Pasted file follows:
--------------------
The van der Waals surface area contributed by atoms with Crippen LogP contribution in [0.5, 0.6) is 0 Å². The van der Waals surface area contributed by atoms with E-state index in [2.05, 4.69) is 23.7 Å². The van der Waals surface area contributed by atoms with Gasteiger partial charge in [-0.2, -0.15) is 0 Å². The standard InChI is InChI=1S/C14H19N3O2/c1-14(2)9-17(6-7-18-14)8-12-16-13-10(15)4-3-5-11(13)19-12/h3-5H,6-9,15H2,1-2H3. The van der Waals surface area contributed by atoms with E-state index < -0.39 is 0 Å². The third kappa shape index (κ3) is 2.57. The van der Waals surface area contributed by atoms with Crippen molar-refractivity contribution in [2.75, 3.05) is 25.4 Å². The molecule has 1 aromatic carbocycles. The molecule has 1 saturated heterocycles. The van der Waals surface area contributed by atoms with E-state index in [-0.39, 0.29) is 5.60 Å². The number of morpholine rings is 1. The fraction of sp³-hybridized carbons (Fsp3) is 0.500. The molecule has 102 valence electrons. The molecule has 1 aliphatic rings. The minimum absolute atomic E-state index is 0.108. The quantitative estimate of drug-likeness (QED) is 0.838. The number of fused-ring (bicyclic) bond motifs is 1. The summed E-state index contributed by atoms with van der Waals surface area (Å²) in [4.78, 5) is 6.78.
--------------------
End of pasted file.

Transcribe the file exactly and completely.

The van der Waals surface area contributed by atoms with Crippen LogP contribution in [0.5, 0.6) is 0 Å². The van der Waals surface area contributed by atoms with E-state index in [2.05, 4.69) is 23.7 Å². The van der Waals surface area contributed by atoms with Gasteiger partial charge in [-0.2, -0.15) is 0 Å². The standard InChI is InChI=1S/C14H19N3O2/c1-14(2)9-17(6-7-18-14)8-12-16-13-10(15)4-3-5-11(13)19-12/h3-5H,6-9,15H2,1-2H3. The van der Waals surface area contributed by atoms with E-state index < -0.39 is 0 Å². The third kappa shape index (κ3) is 2.57. The van der Waals surface area contributed by atoms with Crippen molar-refractivity contribution in [2.75, 3.05) is 25.4 Å². The molecule has 1 aromatic carbocycles. The molecule has 1 saturated heterocycles. The van der Waals surface area contributed by atoms with E-state index in [-0.39, 0.29) is 5.60 Å². The number of morpholine rings is 1. The fraction of sp³-hybridized carbons (Fsp3) is 0.500. The molecule has 102 valence electrons. The molecule has 1 aliphatic rings. The minimum absolute atomic E-state index is 0.108. The quantitative estimate of drug-likeness (QED) is 0.838. The number of fused-ring (bicyclic) bond motifs is 1. The summed E-state index contributed by atoms with van der Waals surface area (Å²) in [4.78, 5) is 6.78.